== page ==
Listen to four thought leaders in employee benefits and leave management discuss leave strategy.
Our recent survey of more than 400 employers across the country revealed that 44% of employers were planning to expand paid leave benefits in the coming year. Only a quarter said they weren’t.
It’s not hard to see why. As the pandemic made people sick, closed schools and shuttered businesses, lack of paid leave had many employees juggling in a hurricane — trying to weather an extraordinary storm while balancing life at work and at home.
Corporate sick-leave and vacation/PTO quickly ran out for employees affected by the pandemic. The Family and Medical Leave Act (FMLA) provides some leave for illnesses or caregiving, but that leave is unpaid — it protects an employee’s job, but not their paycheck. The Families First Coronavirus Relief Act (FFCRA) requires employers to provide paid leave in some pandemic-related circumstances — but only until the end of 2020, and only for employers with under 500 employees.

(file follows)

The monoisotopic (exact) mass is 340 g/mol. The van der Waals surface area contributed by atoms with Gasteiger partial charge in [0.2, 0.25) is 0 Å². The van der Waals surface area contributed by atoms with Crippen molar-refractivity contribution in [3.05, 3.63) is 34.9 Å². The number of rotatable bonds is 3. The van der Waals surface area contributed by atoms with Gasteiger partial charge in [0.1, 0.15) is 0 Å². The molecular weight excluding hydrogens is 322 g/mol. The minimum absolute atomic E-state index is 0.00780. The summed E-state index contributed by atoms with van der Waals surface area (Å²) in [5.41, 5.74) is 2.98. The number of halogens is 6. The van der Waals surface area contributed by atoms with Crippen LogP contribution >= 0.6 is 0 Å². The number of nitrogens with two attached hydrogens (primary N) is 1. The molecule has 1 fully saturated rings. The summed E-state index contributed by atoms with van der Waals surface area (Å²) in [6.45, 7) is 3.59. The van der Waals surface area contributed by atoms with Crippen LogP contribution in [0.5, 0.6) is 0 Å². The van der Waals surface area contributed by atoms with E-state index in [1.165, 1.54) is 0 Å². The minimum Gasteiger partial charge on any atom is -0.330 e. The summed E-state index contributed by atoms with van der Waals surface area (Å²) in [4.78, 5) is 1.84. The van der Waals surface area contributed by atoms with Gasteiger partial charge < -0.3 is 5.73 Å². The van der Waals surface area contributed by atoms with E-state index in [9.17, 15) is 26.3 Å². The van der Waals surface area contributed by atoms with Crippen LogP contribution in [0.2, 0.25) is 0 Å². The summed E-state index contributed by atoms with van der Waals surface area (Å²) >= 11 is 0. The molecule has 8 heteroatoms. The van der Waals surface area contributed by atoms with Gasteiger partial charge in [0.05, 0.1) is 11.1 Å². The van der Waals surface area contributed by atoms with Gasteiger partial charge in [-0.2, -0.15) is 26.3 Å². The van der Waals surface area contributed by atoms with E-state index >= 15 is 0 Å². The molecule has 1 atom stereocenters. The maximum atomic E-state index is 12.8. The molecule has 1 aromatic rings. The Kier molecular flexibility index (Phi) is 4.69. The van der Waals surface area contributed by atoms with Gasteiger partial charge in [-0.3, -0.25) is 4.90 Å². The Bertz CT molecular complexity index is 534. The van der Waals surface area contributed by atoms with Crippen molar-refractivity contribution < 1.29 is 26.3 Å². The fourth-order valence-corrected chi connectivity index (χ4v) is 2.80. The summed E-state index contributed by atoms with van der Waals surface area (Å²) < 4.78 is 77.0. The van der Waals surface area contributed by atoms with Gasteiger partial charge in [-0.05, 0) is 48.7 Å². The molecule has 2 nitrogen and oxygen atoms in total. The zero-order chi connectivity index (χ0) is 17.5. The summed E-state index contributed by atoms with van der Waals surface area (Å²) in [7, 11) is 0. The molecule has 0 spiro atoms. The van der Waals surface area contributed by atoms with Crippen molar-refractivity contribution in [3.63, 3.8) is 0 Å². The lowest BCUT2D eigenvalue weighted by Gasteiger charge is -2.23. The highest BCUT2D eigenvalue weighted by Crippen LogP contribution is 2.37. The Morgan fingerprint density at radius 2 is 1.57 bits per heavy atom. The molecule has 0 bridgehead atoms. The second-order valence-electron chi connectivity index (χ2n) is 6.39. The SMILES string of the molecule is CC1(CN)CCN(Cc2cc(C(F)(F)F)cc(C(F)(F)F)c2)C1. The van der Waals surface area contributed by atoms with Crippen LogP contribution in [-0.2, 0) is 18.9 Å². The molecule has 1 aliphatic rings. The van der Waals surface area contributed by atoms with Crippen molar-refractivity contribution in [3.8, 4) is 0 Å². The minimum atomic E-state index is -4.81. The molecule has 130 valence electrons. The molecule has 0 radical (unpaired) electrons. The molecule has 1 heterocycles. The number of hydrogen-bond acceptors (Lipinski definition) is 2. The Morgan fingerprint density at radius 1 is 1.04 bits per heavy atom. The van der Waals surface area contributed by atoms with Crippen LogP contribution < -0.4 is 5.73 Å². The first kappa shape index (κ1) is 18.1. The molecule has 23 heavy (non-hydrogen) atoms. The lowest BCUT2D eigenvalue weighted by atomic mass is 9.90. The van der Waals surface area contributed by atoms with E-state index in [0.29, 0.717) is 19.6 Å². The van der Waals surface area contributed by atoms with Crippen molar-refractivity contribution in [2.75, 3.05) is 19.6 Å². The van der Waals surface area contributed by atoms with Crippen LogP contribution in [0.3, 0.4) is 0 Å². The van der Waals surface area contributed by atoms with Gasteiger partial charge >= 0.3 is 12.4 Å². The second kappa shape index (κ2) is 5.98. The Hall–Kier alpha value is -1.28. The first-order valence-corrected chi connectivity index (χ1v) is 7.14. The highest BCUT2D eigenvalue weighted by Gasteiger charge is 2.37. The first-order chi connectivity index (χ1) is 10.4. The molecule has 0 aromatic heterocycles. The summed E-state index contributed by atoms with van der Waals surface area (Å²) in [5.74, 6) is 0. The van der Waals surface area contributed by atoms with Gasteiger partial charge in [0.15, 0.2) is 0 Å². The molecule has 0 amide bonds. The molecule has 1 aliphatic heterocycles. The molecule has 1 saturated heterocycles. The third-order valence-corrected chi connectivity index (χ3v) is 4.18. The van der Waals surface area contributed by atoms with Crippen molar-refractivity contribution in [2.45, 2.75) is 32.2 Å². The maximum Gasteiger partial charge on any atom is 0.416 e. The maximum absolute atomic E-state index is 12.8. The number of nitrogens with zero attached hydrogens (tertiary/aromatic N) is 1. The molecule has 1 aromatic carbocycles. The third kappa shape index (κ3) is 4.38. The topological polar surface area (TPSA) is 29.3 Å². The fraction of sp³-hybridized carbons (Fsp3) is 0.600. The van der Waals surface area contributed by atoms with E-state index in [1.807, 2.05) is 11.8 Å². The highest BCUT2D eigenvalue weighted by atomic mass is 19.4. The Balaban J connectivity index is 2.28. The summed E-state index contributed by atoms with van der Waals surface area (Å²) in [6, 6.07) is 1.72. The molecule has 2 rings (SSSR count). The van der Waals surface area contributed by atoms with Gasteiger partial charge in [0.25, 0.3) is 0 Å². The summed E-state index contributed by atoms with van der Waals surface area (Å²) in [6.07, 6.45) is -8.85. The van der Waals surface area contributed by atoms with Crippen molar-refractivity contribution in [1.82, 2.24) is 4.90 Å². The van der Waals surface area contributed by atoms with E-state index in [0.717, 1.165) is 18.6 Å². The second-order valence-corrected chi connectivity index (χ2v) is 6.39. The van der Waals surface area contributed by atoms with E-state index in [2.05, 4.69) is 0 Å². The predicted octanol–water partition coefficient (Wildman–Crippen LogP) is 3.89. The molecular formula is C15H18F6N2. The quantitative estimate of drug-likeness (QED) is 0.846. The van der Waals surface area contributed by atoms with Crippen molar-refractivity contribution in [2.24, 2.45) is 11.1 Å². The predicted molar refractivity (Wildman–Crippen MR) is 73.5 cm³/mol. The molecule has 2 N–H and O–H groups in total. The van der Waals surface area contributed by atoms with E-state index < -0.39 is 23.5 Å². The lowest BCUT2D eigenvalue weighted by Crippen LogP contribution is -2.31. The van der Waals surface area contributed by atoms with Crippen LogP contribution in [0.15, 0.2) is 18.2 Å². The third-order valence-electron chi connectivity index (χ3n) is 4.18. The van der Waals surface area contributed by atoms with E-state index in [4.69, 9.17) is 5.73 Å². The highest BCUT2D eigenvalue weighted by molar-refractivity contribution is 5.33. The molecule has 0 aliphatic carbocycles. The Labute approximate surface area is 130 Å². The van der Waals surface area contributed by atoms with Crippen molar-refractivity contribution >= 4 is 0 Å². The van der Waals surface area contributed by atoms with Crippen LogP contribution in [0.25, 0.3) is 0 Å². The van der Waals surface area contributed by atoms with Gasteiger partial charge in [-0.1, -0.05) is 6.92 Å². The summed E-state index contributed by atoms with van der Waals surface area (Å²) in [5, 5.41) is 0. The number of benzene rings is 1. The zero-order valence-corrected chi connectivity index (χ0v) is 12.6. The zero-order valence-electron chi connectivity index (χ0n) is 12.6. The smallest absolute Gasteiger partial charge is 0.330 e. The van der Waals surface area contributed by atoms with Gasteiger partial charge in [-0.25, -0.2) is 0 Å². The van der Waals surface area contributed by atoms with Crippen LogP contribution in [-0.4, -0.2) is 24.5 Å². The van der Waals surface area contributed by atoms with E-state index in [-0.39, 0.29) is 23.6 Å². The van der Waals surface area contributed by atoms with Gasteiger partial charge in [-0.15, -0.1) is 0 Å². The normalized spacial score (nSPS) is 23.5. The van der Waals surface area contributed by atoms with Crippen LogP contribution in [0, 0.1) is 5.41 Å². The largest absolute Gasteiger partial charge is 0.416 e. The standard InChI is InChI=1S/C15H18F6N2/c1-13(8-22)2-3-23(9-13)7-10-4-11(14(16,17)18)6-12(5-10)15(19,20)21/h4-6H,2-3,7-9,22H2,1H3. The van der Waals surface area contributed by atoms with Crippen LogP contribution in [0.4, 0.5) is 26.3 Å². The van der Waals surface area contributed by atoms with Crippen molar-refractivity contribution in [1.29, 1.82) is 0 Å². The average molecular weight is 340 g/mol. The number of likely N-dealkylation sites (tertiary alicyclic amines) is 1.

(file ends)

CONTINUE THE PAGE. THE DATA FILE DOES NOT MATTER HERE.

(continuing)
These gaps have shown employers that their paid leave programs might not be sufficiently robust. With COVID-19 cases continuing to increase in many places, they want to be prepared to do more in the coming year.
Rob Hecker, Vice President of Global Total Rewards for Unum, says that employers need to broaden their idea of the value of paid leave. Paid parental leave has been a big topic in recent years, but “people have all sorts of caregiver challenges beyond taking care of a new baby. There are a number of different demographics that paid leave impacts.”
Hecker advises that employers take a short step back and consider how leave fits into their whole benefits portfolio. “It’s always important to look holistically — you must have a diverse portfolio to meet the needs of diverse employees. Does paid leave make sense, does it align, do you need to do other things with the investment?”
“There’s no question we’re not out of the woods yet,” says McCann. “Employees are still going to need leave.” To protect their company’s resiliency, employers should be plotting their next move now.
Finally, while it might not seem like it right now, at some point the pandemic will end, and paid leave will retain its value for recruitment and retention. Sharlyn Lauby, President of ITM Group Inc. and author of HR Bartender, says, “Even though we hear about unemployment and furloughs, the talent market continues to be challenging. Employers will want to make sure their benefits package is competitive, and paid leave keeps bubbling up to the top as a must-have benefit.”